Buchnummer des Verkäufers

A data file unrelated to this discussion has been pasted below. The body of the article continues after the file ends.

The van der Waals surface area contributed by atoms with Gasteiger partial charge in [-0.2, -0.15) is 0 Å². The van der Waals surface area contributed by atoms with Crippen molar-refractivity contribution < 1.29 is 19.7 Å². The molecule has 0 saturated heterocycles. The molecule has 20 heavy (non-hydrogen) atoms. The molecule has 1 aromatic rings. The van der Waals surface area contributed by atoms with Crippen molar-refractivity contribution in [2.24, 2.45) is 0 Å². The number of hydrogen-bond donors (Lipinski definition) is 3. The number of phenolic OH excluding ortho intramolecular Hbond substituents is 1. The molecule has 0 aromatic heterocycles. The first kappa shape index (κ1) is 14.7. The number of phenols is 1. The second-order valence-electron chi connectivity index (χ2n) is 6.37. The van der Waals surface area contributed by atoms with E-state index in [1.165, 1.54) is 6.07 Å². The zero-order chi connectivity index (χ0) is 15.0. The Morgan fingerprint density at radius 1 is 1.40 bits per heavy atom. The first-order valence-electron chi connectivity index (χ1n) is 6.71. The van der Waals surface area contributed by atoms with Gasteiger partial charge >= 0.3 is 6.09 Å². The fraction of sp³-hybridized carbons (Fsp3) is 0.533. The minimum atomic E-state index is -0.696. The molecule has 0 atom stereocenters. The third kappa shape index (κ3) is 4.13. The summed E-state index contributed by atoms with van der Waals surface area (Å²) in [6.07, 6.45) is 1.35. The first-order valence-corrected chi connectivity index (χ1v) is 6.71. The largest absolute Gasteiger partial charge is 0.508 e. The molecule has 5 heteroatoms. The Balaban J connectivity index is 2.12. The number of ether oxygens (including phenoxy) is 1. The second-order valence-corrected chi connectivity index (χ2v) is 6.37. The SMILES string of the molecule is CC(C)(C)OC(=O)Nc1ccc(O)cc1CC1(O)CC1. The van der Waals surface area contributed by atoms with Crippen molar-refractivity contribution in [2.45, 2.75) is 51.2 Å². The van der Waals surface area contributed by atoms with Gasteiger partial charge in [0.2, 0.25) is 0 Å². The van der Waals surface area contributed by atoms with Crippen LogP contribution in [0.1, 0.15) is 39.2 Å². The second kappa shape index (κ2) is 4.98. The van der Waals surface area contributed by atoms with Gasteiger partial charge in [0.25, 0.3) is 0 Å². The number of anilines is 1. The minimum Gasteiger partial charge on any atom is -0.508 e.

Vom Verlag: The scientific and proto-scientific community of Elizabethan and Jacobean London has lately attracted much scholarly attention. This book advances the subject by means of an investigation of the life and work of Sir Hugh Plat (1552-1611), an author, alchemist, speculator and inventor whose career touched on the fields of alchemy, general scientific curiosity, cookery and sugar work, cosmetics, gardening and agriculture, food manufacture, victualling, supplies and marketing. Unlike many of his colleagues and correspondents, much manuscript material, in the form of notebooks and workings, has survived. Not much, however, is known of his personal life and among his manuscripts there are few letters, diaries or other private materials. What can be learnt about him is summarised by Malcolm Thick in the first chapter, before he proceeds to analyse various aspects of his public output. Plat has such a wide range of interests that modern scholars have tended to concentrate on that aspect of his work which most affects their own research. Most recently he has fallen amongst historians of science and whilst they have carefully examined his written and published works they have, in some cases, interpreted almost all that he wrote as a quest for scientific knowledge, in the same way that the gardening writers thought him primarily a gardener or the cookery writers treated his cookery book as his most important work. By devoting a whole book to his multifarious interests that Thick can show him in the round, as a gentlemen of varied interests, a Londoner trying to make his way in the world. He also shows Plat as a man of his time and place. The chapter on military inventions, for instance, reveals Plat as an inventor who talked to military commanders and bent his mind to their most pressing military needs. His work on famine relief was an immediate response to a run of bad harvests which threatened the food supply of by far the largest city in the country. The medicines he developed aimed to cure the diseases most feared by his friends and neighbours. Even something as frivolous as his work on cosmetics was of great value to those at court, where appearance might dictate fortune. Two important aspects of his research, alchemy and enquiries about the current technology of various trades, were not so immediately dictated by the needs of the time. Whilst his alchemical writings are the most esoteric and complex of his surviving manuscripts, much had a practical end in view - to develop powerful, effective medicines. His work on the technology of trades was by no means disinterested - in more than one instance he developed better ways of carrying out industrial processes than was then practised and tried, by patents or other means, to make money thereby.